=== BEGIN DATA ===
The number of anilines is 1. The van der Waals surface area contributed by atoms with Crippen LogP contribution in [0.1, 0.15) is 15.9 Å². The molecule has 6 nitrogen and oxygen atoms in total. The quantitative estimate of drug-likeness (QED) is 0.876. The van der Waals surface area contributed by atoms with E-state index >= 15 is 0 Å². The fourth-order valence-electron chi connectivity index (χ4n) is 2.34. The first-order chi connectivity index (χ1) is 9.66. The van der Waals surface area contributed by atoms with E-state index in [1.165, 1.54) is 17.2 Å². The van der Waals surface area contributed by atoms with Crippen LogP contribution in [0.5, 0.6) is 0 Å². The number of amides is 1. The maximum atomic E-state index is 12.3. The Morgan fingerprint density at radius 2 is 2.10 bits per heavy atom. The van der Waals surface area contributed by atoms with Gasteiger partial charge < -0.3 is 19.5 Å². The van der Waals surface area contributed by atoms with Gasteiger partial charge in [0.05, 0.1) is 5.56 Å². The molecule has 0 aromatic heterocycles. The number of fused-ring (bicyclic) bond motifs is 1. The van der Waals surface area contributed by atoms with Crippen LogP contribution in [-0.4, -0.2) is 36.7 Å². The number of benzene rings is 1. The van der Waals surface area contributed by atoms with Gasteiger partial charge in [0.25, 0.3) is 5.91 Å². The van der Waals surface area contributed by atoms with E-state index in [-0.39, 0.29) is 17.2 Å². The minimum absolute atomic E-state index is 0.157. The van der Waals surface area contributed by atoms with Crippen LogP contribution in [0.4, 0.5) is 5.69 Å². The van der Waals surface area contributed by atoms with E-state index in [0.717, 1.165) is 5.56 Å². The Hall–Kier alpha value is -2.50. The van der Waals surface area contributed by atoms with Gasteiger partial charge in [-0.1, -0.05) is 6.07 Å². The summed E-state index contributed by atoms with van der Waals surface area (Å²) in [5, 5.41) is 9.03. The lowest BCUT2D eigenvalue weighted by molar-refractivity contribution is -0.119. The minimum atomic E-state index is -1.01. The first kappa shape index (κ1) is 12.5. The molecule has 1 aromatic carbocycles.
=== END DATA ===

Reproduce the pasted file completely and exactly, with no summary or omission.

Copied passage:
The number of anilines is 1. The van der Waals surface area contributed by atoms with Crippen LogP contribution in [0.1, 0.15) is 15.9 Å². The molecule has 6 nitrogen and oxygen atoms in total. The quantitative estimate of drug-likeness (QED) is 0.876. The van der Waals surface area contributed by atoms with E-state index >= 15 is 0 Å². The fourth-order valence-electron chi connectivity index (χ4n) is 2.34. The first-order chi connectivity index (χ1) is 9.66. The van der Waals surface area contributed by atoms with E-state index in [1.165, 1.54) is 17.2 Å². The van der Waals surface area contributed by atoms with Crippen LogP contribution in [0.5, 0.6) is 0 Å². The number of amides is 1. The maximum atomic E-state index is 12.3. The Morgan fingerprint density at radius 2 is 2.10 bits per heavy atom. The van der Waals surface area contributed by atoms with Gasteiger partial charge < -0.3 is 19.5 Å². The van der Waals surface area contributed by atoms with Gasteiger partial charge in [0.05, 0.1) is 5.56 Å². The molecule has 0 aromatic heterocycles. The number of fused-ring (bicyclic) bond motifs is 1. The van der Waals surface area contributed by atoms with Crippen LogP contribution in [-0.4, -0.2) is 36.7 Å². The number of benzene rings is 1. The van der Waals surface area contributed by atoms with Gasteiger partial charge in [0.25, 0.3) is 5.91 Å². The van der Waals surface area contributed by atoms with E-state index in [-0.39, 0.29) is 17.2 Å². The minimum absolute atomic E-state index is 0.157. The van der Waals surface area contributed by atoms with Crippen LogP contribution in [0.4, 0.5) is 5.69 Å². The van der Waals surface area contributed by atoms with E-state index in [0.717, 1.165) is 5.56 Å². The Hall–Kier alpha value is -2.50. The van der Waals surface area contributed by atoms with Gasteiger partial charge in [-0.1, -0.05) is 6.07 Å². The summed E-state index contributed by atoms with van der Waals surface area (Å²) in [5, 5.41) is 9.03. The lowest BCUT2D eigenvalue weighted by molar-refractivity contribution is -0.119. The minimum atomic E-state index is -1.01. The first kappa shape index (κ1) is 12.5. The molecule has 1 aromatic carbocycles.